House With A Clock In Its Walls
The Gothic teen novel was first published in 1973, by John Bellairs,
who died in 1991. But it's
brought to the big screen because of the wild popularity of magic themes
targeting youth audiences (such as the “Harry Potter” series).
This one, too, features a little boy, Lewis (Owen Vaccaro), who
loses his parents and is sent off to live with an Uncle he barely knows.
In this case, though, Uncle Jonathan (Jack Black) is not a bad guy,
he's just a little weird. And
so is the house he lives in, with clocks all over the walls, and creepy
decorations throughout. Uncle
Jonathan seems to have one friend in the world, the next door neighbor
Mrs. Zimmerman (Cate Blanchett). She
seems kind, but she, too, is a little strange, and subject to sibling-type
exchange of insults with Uncle Jonathan.
Lewis' experiences in his new school don't turn out so well.
There's one kid who tries a little to befriend him, but only
because he sidelined from athletics with a cast on his arm.
The minute he's better and can play with the other boys again, he
doesn't want anything to do with Lewis, whom he considers strange with his
bowties and goggles. (Actually, what's strange about the school sequences
is seeing harmonious integration in 1955, and for that matter, in the town
restaurants, as well. It may
be the moviemaker's idea of an idyllic past, but it doesn't feel very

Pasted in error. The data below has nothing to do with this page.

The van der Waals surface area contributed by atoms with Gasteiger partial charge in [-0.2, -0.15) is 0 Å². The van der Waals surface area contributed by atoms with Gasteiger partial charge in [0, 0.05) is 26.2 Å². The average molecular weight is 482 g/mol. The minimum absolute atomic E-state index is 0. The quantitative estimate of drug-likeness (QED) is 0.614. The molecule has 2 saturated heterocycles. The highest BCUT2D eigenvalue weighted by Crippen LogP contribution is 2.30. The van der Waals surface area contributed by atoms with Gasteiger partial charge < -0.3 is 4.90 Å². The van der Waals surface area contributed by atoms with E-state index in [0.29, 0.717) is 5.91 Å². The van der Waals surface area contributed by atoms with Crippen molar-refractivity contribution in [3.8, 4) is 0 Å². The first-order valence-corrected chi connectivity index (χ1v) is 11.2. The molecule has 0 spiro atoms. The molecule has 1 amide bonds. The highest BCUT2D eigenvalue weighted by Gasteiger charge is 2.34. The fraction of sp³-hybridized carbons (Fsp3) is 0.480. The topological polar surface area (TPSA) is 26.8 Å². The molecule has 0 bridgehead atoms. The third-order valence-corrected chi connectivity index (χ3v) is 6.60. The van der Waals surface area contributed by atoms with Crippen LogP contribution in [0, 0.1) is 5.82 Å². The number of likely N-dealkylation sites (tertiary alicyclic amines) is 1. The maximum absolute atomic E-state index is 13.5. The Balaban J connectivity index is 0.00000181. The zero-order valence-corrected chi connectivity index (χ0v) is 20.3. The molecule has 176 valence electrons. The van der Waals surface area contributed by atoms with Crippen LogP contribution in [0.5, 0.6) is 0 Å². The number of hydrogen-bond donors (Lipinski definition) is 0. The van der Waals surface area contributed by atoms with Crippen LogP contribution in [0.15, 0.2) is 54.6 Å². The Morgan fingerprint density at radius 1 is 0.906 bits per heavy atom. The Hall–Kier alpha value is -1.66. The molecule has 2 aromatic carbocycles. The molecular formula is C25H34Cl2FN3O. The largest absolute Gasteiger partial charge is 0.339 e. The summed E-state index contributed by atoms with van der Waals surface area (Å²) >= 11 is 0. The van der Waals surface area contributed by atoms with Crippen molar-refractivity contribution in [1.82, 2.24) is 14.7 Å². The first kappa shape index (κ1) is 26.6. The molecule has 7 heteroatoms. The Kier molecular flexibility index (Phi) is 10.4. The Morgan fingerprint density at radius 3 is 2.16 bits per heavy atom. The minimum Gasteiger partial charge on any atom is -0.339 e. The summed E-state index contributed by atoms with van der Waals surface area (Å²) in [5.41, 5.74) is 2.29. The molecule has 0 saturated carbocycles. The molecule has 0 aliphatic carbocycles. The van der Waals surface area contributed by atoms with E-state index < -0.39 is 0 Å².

Lewis gradually discovers that his Uncle Jonathan is more than a
little strange, he's a warlock, that is, a male witch.
He knows magic, which he dismisses as “parlor tricks,” but
Lewis senses there's much more here. Uncle
Jonathan gives him lots of dusty old tomes to read, thinking that will
dampen Lewis' enthusiasm, but instead it stokes his interest in practicing
Of course there's a bad guy, who turns out to be the previous
occupant of the house, who died the year before, but has left a ticking
clock within the walls of the house, that is counting down to a strange
kind of doomsday, where time will go backwards until the world starts over
Lewis gets in over his head with attempting to delve into magic,
sometimes comically, and other times it's not so funny.
Lewis misses his Mom so much that she makes nocturnal appearances
in his bedroom, which both comforts him and distresses him.
He kind of gets used to the weird furnishings in the house, until
they start attacking him. Some
of these scarier elements might be too intense for younger children.
Since it's a movie aimed at kids, we can't seem to escape the
flatulence jokes, but that seems to be Director Eli Roth's way of
interjecting humor. And
there's a considerable sag in the middle, after we've introduced the
characters, and before we resolve the tension in the story.
Nonetheless, for those who would enjoy something
uniquely creative, and a little bit dark, this one is weirdly